Monday, August 11, 2008

Diabetes: A Sobering Thought

My chances of dieing before I am 80 are twice as high as yours, unless like me you have diabetes. Figures released by Diabetes UK show that the disease is responsible for nearly 12 per cent of deaths of 20-79 year olds in this country. The fact that there are half a million people in this country who don't know they have it means this figure is far higher than it need be.

So if you constantly feel tired, often feel very thirsty, sometimes have to pee in the middle of the night, or have a numbness in your legs or feet, go and see a doctor. If you have all those symptoms, or even some of them, you probably have diabetes.

It took me six months to diagnose myself and go to a doctor. Eight months later it's all under control, I've lost a stone and a half and feel healthier than I have done for years.


Unsworth said...

Excellent advice. Well said!

As you rightly indicate, the individual symptoms themselves are relatively minor. Collectively though, they amount to something. Most people would rather not 'trouble' their doctors. I think that's nonsense. After all, isn't that what they are paid (pretty well, these days) to do? There remains a great wall between MDs and the public, partly fostered by those surrounding individual doctors and specialists.

I recently had to do battle with a practice 'Secretary' on behalf of one of my relatives over an entirely trivial matter which she had got badly wrong. She refused to rectify things until I had bounced her a little. Then it became all sweetness and light. The caring profession, eh? Maybe so, but you've got to watch out for the acolytes. Many of them are still living in the 1930s.

Anonymous said...

Hi Ian. Yup, I'm about a year ahead of you. At present, I control diabetes with weight loss and exercise. I rarely eat sugary things and have cut down drastically on booze. Type2 diabetes is not a killer if you engage brain. I suppose you stopped smoking as well?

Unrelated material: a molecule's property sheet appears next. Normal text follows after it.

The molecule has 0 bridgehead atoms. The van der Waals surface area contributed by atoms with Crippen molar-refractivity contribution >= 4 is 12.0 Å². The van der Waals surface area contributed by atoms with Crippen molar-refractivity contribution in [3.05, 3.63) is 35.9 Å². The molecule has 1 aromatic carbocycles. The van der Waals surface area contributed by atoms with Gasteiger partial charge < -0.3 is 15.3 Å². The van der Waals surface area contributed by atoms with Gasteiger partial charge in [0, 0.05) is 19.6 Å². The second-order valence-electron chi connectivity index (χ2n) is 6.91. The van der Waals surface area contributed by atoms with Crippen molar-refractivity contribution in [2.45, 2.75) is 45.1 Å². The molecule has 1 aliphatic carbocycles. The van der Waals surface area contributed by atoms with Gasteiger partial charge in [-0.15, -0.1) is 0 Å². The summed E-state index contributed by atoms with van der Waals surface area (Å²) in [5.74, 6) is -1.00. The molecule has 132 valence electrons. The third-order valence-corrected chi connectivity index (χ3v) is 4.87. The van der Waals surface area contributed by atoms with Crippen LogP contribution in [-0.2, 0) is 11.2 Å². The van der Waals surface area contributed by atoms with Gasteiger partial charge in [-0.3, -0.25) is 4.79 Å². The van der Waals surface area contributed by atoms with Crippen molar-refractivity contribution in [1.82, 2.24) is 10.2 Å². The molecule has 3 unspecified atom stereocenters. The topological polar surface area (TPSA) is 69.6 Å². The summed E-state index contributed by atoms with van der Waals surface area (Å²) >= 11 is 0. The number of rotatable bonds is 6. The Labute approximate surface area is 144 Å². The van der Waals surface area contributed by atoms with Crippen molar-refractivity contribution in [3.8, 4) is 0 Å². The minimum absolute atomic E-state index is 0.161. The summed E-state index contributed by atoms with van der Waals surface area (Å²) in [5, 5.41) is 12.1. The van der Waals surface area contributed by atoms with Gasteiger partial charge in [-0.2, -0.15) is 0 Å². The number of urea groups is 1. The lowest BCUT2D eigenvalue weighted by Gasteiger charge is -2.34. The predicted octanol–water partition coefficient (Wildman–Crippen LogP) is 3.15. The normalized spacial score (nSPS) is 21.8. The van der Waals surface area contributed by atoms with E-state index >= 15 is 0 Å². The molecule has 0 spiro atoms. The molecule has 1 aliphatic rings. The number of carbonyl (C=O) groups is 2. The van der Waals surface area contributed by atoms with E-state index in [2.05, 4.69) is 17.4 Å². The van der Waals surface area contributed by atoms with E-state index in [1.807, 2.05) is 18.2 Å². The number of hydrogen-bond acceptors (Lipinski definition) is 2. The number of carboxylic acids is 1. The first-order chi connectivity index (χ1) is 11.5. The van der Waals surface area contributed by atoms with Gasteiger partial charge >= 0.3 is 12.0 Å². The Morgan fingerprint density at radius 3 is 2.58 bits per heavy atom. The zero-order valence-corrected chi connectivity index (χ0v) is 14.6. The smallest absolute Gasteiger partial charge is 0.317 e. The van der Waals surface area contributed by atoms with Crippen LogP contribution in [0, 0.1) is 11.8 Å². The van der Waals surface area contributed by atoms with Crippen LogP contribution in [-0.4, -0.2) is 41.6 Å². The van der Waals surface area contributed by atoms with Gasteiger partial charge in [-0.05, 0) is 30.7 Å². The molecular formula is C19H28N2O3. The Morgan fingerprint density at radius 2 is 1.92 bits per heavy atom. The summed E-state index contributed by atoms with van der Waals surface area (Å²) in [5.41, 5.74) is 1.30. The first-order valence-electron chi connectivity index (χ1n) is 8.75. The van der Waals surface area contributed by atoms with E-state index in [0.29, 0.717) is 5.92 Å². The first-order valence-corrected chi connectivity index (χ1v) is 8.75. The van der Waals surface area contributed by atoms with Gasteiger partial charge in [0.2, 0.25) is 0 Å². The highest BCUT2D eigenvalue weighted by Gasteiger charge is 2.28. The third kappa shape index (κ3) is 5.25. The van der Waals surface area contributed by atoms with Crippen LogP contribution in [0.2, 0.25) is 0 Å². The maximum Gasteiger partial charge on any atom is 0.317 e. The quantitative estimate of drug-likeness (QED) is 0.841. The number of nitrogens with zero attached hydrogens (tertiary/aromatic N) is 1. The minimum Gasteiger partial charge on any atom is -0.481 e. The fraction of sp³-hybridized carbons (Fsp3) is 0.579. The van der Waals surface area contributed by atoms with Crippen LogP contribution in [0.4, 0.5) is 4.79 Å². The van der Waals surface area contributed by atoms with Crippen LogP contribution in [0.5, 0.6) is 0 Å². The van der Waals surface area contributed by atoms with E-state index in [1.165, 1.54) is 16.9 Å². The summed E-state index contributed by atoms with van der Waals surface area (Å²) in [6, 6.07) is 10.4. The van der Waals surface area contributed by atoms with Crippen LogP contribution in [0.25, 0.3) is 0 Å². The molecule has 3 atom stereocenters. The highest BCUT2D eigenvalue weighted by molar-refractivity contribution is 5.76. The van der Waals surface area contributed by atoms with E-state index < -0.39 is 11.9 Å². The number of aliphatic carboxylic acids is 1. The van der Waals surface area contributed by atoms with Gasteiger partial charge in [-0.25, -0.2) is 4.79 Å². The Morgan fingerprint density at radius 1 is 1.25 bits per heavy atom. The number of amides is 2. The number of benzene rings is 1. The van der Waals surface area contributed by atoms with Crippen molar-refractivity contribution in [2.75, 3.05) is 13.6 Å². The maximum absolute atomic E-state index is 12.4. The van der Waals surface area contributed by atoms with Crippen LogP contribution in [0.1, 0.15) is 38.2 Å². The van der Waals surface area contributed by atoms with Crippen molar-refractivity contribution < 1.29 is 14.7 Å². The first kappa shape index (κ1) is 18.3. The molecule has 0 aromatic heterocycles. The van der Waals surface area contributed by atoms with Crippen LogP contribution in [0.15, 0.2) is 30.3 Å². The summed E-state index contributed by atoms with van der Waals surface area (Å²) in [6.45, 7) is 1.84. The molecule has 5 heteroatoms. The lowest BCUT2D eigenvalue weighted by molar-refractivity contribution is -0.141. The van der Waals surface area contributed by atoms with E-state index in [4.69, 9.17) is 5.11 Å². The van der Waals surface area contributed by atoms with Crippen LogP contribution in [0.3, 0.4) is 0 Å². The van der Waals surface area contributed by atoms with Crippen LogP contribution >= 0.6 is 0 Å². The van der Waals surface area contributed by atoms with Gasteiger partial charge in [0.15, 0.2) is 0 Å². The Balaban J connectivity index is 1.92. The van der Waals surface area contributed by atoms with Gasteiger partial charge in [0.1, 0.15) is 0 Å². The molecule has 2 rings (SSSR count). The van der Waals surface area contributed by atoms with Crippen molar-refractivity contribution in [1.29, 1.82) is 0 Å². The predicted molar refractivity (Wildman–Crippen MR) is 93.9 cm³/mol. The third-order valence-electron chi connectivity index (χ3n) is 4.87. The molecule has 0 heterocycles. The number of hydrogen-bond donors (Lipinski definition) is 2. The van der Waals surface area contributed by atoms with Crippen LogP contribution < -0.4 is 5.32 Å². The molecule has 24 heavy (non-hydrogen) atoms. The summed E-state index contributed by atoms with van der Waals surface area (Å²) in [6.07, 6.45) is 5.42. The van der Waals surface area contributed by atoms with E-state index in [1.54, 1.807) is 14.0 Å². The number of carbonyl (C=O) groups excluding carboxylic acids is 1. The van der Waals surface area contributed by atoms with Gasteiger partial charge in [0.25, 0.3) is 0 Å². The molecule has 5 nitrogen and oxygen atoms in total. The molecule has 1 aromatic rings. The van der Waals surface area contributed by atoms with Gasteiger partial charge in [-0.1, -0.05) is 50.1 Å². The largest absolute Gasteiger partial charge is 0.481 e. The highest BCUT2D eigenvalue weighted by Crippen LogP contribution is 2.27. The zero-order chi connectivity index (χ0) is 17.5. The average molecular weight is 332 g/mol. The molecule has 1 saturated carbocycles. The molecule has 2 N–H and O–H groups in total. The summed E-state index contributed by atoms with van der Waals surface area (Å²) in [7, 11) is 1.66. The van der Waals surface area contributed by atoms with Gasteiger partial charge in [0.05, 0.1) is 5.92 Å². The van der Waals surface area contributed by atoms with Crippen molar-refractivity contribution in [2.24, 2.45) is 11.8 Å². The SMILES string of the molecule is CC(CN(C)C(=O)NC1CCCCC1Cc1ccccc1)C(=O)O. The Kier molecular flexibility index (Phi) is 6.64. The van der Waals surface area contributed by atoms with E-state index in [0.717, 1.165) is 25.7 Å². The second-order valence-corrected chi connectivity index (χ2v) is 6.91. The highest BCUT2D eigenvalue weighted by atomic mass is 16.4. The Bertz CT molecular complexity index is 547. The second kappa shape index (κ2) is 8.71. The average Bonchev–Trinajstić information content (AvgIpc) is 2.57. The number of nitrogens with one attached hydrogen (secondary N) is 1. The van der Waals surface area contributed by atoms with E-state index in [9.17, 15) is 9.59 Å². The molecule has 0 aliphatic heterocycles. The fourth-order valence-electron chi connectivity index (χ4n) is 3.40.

Anonymous said...

So if you constantly feel tired, often feel very thirsty, sometimes have to pee in the middle of the night, or have a numbness in your legs or feet, go and see a doctor. If you have all those symptoms, or even some of them, you probably have diabetes.

You should say POSSIBLY have... pedantic I know, but none the less. Lets hope NICE don't impose a postcode lottery ala Cancer treatments for this disease.

Iain Dale said...

Kevin, I never smoked and I am tee total. My main difficulty has been to give up sweet things, as I have a very sweet tooth!

Anonymous said...


I am ahead of you by at least 12 years and I am 66. A treatment for an unrelated problem went wrong 12 years ago and the result was that the Type-2 diabetic symptoms surfaced and they hit very hard. The NHS considered that I was treatable in my GP surgery which my GP strongly disagreed. My private medical insurance came to my help,and a three day hospitalisation saved me.

Since then I have done quite a bit of research on Type-2 diabetes. I am sorry to say that most GPs are not good in treatmenting diabetes. My suggestion is to consult a good endocrinologist to get a good picture of insulin production by pancreas. The endocrinologist should advise whether insulin injections are essential or whether tablets should be suffice, and what cocktail of tablets are necessary. GPs in my experience are not skilled enough to determine an appropriate treatment regime even though they can diagnose diabetes. Exercise is very essential. I am a vegetarian and it makes my diet both easy and difficult to plan. I ignored the advice of dietician which did not make sense to me.